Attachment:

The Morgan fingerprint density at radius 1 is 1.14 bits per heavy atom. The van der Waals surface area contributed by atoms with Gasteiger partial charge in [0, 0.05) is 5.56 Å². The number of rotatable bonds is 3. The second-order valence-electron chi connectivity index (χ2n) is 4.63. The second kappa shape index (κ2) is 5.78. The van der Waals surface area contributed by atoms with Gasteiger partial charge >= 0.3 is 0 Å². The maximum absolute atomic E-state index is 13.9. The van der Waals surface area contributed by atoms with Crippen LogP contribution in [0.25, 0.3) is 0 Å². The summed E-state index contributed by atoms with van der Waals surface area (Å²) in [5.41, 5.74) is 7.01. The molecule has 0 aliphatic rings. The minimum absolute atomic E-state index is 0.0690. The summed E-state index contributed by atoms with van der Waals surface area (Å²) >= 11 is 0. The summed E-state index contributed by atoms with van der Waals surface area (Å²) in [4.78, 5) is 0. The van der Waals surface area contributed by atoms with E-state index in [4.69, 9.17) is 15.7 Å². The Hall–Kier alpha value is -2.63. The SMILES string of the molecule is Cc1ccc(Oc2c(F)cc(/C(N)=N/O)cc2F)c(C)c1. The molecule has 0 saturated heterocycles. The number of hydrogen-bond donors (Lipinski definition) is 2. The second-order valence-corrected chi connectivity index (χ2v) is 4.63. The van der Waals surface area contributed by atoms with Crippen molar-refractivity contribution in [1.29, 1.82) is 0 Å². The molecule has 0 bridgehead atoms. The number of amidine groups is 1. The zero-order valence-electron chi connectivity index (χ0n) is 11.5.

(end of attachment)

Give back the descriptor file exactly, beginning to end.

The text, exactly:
The Morgan fingerprint density at radius 1 is 1.14 bits per heavy atom. The van der Waals surface area contributed by atoms with Gasteiger partial charge in [0, 0.05) is 5.56 Å². The number of rotatable bonds is 3. The second-order valence-electron chi connectivity index (χ2n) is 4.63. The second kappa shape index (κ2) is 5.78. The van der Waals surface area contributed by atoms with Gasteiger partial charge >= 0.3 is 0 Å². The maximum absolute atomic E-state index is 13.9. The van der Waals surface area contributed by atoms with Crippen LogP contribution in [0.25, 0.3) is 0 Å². The summed E-state index contributed by atoms with van der Waals surface area (Å²) in [5.41, 5.74) is 7.01. The molecule has 0 aliphatic rings. The minimum absolute atomic E-state index is 0.0690. The summed E-state index contributed by atoms with van der Waals surface area (Å²) >= 11 is 0. The summed E-state index contributed by atoms with van der Waals surface area (Å²) in [4.78, 5) is 0. The van der Waals surface area contributed by atoms with E-state index in [4.69, 9.17) is 15.7 Å². The Hall–Kier alpha value is -2.63. The SMILES string of the molecule is Cc1ccc(Oc2c(F)cc(/C(N)=N/O)cc2F)c(C)c1. The molecule has 0 saturated heterocycles. The number of hydrogen-bond donors (Lipinski definition) is 2. The second-order valence-corrected chi connectivity index (χ2v) is 4.63. The van der Waals surface area contributed by atoms with Crippen molar-refractivity contribution in [1.29, 1.82) is 0 Å². The molecule has 0 bridgehead atoms. The number of amidine groups is 1. The zero-order valence-electron chi connectivity index (χ0n) is 11.5.